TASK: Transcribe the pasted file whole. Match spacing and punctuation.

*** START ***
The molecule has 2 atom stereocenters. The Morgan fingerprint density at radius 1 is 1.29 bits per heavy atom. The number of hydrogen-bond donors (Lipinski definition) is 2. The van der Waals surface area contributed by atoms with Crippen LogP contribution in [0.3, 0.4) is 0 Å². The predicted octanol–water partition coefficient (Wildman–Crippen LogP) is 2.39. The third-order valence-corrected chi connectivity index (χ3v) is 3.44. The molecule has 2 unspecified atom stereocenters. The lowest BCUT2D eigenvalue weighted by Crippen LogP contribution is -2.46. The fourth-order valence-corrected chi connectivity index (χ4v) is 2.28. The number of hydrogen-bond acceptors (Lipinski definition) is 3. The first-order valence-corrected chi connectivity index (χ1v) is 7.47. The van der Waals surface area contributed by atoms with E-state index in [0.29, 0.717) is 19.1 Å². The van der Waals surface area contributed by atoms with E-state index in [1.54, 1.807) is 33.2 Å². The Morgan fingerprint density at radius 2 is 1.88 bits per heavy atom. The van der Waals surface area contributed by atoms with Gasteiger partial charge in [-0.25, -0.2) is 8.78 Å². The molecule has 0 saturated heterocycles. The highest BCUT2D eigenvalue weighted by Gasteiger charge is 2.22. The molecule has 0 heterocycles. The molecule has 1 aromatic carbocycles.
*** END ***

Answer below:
The molecule has 2 atom stereocenters. The Morgan fingerprint density at radius 1 is 1.29 bits per heavy atom. The number of hydrogen-bond donors (Lipinski definition) is 2. The van der Waals surface area contributed by atoms with Crippen LogP contribution in [0.3, 0.4) is 0 Å². The predicted octanol–water partition coefficient (Wildman–Crippen LogP) is 2.39. The third-order valence-corrected chi connectivity index (χ3v) is 3.44. The molecule has 2 unspecified atom stereocenters. The lowest BCUT2D eigenvalue weighted by Crippen LogP contribution is -2.46. The fourth-order valence-corrected chi connectivity index (χ4v) is 2.28. The number of hydrogen-bond acceptors (Lipinski definition) is 3. The first-order valence-corrected chi connectivity index (χ1v) is 7.47. The van der Waals surface area contributed by atoms with E-state index in [0.29, 0.717) is 19.1 Å². The van der Waals surface area contributed by atoms with E-state index in [1.54, 1.807) is 33.2 Å². The Morgan fingerprint density at radius 2 is 1.88 bits per heavy atom. The van der Waals surface area contributed by atoms with Gasteiger partial charge in [-0.25, -0.2) is 8.78 Å². The molecule has 0 saturated heterocycles. The highest BCUT2D eigenvalue weighted by Gasteiger charge is 2.22. The molecule has 0 heterocycles. The molecule has 1 aromatic carbocycles.